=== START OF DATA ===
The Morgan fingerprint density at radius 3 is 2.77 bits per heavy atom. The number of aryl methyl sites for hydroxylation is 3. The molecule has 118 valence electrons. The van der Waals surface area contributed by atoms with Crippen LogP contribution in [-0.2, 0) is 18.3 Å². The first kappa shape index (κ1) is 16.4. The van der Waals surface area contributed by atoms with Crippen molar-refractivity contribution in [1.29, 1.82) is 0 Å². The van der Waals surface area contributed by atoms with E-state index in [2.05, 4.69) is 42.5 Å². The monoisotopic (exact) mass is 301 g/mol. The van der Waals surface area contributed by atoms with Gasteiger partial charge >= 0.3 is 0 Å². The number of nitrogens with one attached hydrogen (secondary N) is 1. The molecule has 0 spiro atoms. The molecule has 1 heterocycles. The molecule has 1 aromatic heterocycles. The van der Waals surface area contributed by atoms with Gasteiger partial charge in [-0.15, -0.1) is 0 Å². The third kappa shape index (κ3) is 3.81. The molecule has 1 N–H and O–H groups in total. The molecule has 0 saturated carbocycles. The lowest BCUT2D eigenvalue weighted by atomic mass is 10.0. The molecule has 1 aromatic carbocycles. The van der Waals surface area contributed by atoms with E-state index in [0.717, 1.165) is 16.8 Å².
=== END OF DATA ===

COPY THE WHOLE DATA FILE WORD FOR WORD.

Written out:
The Morgan fingerprint density at radius 3 is 2.77 bits per heavy atom. The number of aryl methyl sites for hydroxylation is 3. The molecule has 118 valence electrons. The van der Waals surface area contributed by atoms with Crippen LogP contribution in [-0.2, 0) is 18.3 Å². The first kappa shape index (κ1) is 16.4. The van der Waals surface area contributed by atoms with Crippen molar-refractivity contribution in [1.29, 1.82) is 0 Å². The van der Waals surface area contributed by atoms with E-state index in [2.05, 4.69) is 42.5 Å². The monoisotopic (exact) mass is 301 g/mol. The van der Waals surface area contributed by atoms with Gasteiger partial charge >= 0.3 is 0 Å². The number of nitrogens with one attached hydrogen (secondary N) is 1. The molecule has 0 spiro atoms. The molecule has 1 heterocycles. The molecule has 1 aromatic heterocycles. The van der Waals surface area contributed by atoms with Gasteiger partial charge in [-0.15, -0.1) is 0 Å². The third kappa shape index (κ3) is 3.81. The molecule has 1 N–H and O–H groups in total. The molecule has 0 saturated carbocycles. The lowest BCUT2D eigenvalue weighted by atomic mass is 10.0. The molecule has 1 aromatic carbocycles. The van der Waals surface area contributed by atoms with E-state index in [0.717, 1.165) is 16.8 Å².